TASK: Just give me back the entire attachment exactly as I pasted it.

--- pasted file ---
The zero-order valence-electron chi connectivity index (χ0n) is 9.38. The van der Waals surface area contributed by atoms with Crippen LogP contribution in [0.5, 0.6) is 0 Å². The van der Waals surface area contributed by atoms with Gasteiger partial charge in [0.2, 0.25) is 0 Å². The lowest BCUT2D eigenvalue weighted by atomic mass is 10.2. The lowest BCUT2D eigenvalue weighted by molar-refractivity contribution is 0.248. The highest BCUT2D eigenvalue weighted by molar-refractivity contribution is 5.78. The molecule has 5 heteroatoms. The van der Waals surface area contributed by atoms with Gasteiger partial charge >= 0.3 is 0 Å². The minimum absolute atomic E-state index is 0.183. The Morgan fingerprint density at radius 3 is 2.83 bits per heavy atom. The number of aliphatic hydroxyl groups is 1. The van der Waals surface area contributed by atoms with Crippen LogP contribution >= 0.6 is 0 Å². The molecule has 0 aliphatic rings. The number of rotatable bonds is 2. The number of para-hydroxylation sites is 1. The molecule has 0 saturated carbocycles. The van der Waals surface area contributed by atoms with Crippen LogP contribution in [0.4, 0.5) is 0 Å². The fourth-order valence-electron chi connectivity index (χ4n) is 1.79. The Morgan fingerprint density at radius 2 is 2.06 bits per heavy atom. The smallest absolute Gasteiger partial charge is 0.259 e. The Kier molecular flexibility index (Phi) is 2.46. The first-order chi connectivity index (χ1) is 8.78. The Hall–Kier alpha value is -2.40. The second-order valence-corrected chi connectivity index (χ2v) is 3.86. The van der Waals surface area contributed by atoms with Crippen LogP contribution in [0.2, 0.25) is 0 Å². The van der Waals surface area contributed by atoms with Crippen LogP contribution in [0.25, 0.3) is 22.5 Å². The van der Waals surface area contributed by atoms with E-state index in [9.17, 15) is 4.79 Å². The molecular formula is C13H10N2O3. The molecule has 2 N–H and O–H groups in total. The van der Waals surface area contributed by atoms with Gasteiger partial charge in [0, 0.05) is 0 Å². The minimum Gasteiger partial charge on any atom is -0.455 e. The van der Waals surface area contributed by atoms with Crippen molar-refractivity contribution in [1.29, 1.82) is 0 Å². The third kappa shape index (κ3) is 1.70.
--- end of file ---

The zero-order valence-electron chi connectivity index (χ0n) is 9.38. The van der Waals surface area contributed by atoms with Crippen LogP contribution in [0.5, 0.6) is 0 Å². The van der Waals surface area contributed by atoms with Gasteiger partial charge in [0.2, 0.25) is 0 Å². The lowest BCUT2D eigenvalue weighted by atomic mass is 10.2. The lowest BCUT2D eigenvalue weighted by molar-refractivity contribution is 0.248. The highest BCUT2D eigenvalue weighted by molar-refractivity contribution is 5.78. The molecule has 5 heteroatoms. The van der Waals surface area contributed by atoms with Gasteiger partial charge >= 0.3 is 0 Å². The minimum absolute atomic E-state index is 0.183. The Morgan fingerprint density at radius 3 is 2.83 bits per heavy atom. The number of aliphatic hydroxyl groups is 1. The van der Waals surface area contributed by atoms with Crippen LogP contribution >= 0.6 is 0 Å². The molecule has 0 aliphatic rings. The number of rotatable bonds is 2. The number of para-hydroxylation sites is 1. The molecule has 0 saturated carbocycles. The van der Waals surface area contributed by atoms with Crippen LogP contribution in [0.4, 0.5) is 0 Å². The fourth-order valence-electron chi connectivity index (χ4n) is 1.79. The Morgan fingerprint density at radius 2 is 2.06 bits per heavy atom. The smallest absolute Gasteiger partial charge is 0.259 e. The Kier molecular flexibility index (Phi) is 2.46. The first-order chi connectivity index (χ1) is 8.78. The Hall–Kier alpha value is -2.40. The second-order valence-corrected chi connectivity index (χ2v) is 3.86. The van der Waals surface area contributed by atoms with Crippen LogP contribution in [0.2, 0.25) is 0 Å². The van der Waals surface area contributed by atoms with Crippen LogP contribution in [0.25, 0.3) is 22.5 Å². The van der Waals surface area contributed by atoms with E-state index in [9.17, 15) is 4.79 Å². The molecular formula is C13H10N2O3. The molecule has 2 N–H and O–H groups in total. The van der Waals surface area contributed by atoms with Gasteiger partial charge in [0, 0.05) is 0 Å². The minimum Gasteiger partial charge on any atom is -0.455 e. The van der Waals surface area contributed by atoms with Crippen molar-refractivity contribution in [1.29, 1.82) is 0 Å². The third kappa shape index (κ3) is 1.70.